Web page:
Advancing Sexual and Reproductive Health and Rights
 
Perspectives on Sexual and Reproductive Health
Volume 41, Number 2, June 2009

Intimate Partner Violence Among Economically Disadvantaged Young Adult Women: Associations With Adolescent Risk-Taking and Pregnancy Experiences

By Lydia O'Donnell, Gail Agronick, Richard Duran, Athi Myint-U and Ann Stueve

CONTEXT: Intimate partner violence negatively impacts the health of substantial proportions of young women in economically disadvantaged communities, where sexual initiation, aggressive behaviors, unintended pregnancies and childbearing are common among adolescents. It is therefore important to assess how adolescent risk behaviors and pregnancy experiences are linked to such violence during young adulthood.

METHODS: Data from 526 participants in the Reach for Health Longitudinal Study who were surveyed during middle school (in 1995–1996 and 1996–1997) and at ages 22–25 (in 2005–2007) provided information on adolescent risk behaviors and pregnancy experiences, as well as experiences of intimate partner violence during young adulthood. Bivariate and multivariate analyses were conducted to identify correlates of intimate partner violence involvement.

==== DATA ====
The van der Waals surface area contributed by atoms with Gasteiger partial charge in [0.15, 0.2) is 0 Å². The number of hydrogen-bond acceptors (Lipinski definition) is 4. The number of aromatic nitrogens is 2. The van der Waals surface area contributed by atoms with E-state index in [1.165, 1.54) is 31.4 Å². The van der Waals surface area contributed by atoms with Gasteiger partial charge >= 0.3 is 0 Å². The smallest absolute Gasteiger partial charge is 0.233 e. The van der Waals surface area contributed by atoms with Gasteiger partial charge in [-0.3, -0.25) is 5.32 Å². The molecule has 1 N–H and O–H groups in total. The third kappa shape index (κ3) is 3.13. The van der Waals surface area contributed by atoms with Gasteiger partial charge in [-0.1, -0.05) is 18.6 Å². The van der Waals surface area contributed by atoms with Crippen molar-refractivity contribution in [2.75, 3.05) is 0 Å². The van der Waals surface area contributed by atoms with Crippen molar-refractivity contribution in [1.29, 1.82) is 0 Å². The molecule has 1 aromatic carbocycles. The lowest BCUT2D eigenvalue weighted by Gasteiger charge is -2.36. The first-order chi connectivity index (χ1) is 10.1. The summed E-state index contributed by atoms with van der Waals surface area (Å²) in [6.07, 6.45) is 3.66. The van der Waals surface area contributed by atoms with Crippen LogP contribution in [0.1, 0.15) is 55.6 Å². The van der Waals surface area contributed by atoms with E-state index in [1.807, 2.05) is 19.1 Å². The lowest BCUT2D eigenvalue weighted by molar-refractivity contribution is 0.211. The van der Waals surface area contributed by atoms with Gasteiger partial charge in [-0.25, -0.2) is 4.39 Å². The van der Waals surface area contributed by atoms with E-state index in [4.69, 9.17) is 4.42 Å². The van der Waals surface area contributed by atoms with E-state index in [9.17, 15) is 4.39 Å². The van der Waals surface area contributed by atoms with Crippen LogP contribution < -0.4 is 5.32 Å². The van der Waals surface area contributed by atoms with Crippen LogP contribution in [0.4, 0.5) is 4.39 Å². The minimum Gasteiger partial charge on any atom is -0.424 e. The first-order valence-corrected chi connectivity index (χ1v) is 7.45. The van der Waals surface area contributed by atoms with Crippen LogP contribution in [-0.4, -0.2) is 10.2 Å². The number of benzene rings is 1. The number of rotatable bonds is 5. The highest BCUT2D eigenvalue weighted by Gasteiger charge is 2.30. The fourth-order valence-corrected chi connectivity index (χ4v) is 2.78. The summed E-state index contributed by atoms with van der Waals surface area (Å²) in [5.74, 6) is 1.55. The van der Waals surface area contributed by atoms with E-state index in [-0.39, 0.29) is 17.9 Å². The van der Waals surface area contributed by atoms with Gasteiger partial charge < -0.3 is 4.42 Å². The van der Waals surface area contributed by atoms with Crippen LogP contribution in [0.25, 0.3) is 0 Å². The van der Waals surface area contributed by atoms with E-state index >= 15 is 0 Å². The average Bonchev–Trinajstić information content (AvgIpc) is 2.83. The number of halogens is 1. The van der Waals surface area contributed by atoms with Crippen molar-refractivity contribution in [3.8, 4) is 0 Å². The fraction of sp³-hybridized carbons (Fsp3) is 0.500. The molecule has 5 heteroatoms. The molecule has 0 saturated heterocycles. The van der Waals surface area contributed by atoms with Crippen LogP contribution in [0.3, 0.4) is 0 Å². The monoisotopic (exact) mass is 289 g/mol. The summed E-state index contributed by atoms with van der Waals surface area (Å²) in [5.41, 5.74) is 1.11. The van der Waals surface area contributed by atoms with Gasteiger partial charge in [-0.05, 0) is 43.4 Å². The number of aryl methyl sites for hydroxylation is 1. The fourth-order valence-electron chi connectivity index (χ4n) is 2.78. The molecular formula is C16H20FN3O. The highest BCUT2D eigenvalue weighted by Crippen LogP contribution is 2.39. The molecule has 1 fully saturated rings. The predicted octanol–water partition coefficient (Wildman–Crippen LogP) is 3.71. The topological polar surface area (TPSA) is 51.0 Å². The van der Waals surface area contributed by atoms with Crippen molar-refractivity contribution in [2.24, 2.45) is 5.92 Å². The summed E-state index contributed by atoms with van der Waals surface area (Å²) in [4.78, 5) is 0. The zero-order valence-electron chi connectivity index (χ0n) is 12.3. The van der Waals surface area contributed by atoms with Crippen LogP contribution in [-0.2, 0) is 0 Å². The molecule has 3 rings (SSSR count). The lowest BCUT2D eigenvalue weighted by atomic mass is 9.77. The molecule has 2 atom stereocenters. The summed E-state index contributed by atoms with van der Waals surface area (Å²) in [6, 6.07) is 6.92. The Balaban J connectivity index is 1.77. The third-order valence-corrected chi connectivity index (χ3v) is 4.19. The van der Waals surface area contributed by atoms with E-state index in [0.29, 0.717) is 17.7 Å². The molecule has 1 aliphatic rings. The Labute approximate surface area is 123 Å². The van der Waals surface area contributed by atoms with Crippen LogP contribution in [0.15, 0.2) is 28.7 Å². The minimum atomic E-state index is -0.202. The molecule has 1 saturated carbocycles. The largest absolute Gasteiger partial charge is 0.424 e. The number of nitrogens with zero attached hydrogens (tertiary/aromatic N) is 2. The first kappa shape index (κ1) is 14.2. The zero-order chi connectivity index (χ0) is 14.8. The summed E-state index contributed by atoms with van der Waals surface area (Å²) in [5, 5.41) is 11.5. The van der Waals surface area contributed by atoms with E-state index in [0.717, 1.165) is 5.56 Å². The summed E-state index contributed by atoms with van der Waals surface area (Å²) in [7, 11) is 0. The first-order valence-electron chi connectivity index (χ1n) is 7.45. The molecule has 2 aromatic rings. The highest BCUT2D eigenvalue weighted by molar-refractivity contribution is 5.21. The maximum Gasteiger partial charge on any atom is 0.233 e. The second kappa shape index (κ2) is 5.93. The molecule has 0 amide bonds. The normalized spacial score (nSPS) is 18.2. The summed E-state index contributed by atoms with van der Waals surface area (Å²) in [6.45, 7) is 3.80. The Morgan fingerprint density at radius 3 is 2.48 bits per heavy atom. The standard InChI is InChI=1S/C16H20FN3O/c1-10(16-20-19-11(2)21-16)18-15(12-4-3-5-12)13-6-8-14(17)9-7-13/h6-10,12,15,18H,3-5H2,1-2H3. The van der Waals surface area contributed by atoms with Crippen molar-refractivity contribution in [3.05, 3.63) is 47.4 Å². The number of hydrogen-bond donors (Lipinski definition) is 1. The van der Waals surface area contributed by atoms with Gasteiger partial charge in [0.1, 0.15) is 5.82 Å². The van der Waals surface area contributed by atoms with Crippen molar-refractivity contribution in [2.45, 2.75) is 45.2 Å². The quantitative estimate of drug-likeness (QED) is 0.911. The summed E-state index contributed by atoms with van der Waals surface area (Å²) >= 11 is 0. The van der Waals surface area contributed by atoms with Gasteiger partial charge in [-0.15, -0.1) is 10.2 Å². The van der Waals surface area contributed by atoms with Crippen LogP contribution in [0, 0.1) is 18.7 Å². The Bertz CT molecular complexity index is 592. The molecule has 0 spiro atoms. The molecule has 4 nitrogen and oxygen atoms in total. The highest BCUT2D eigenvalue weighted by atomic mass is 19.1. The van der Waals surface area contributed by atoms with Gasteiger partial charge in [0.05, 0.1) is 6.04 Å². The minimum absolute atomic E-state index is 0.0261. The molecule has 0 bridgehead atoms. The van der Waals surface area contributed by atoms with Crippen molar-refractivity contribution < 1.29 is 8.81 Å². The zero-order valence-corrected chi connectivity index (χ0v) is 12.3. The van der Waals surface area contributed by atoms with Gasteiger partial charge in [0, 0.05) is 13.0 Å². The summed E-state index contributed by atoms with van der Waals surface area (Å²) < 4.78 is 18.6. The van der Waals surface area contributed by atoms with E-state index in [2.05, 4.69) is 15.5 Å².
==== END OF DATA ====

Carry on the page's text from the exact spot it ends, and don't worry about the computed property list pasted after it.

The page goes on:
RESULTS: As young adults, 29% of women reported having been victims of intimate partner violence in the past 12 months; 21% reported having perpetrated such violence. In multivariate analyses, victimization and perpetration in the last year are positively associated with aggressive behavior in middle school (odds ratios, 1.9 and 2.5, respectively), lifetime number of sex partners (1.3 for both) and having a history of unintended pregnancy or pregnancy problems (1.3 for both). Perpetration also is associated with early sexual initiation (0.5) and living with a partner (1.8).

CONCLUSIONS: It is important to consider women's pregnancy histories in programs aimed at preventing the adverse outcomes of relationship violence and in screening for partner violence in sexual and reproductive health services. Early intervention may help women develop the skills needed for resolving conflicts with peers and partners.

DOI:10.1363/4108409







 

AUTHOR AFFILIATIONS

Lydia O'Donnell is deputy director, Gail Agronick was senior research associate, Richard Duran is senior field supervisor, Athi Myint-U is senior research associate and Ann Stueve is distinguished scholar—all in Health and Human Development Programs, Education Development Center, Newton, MA, and New York.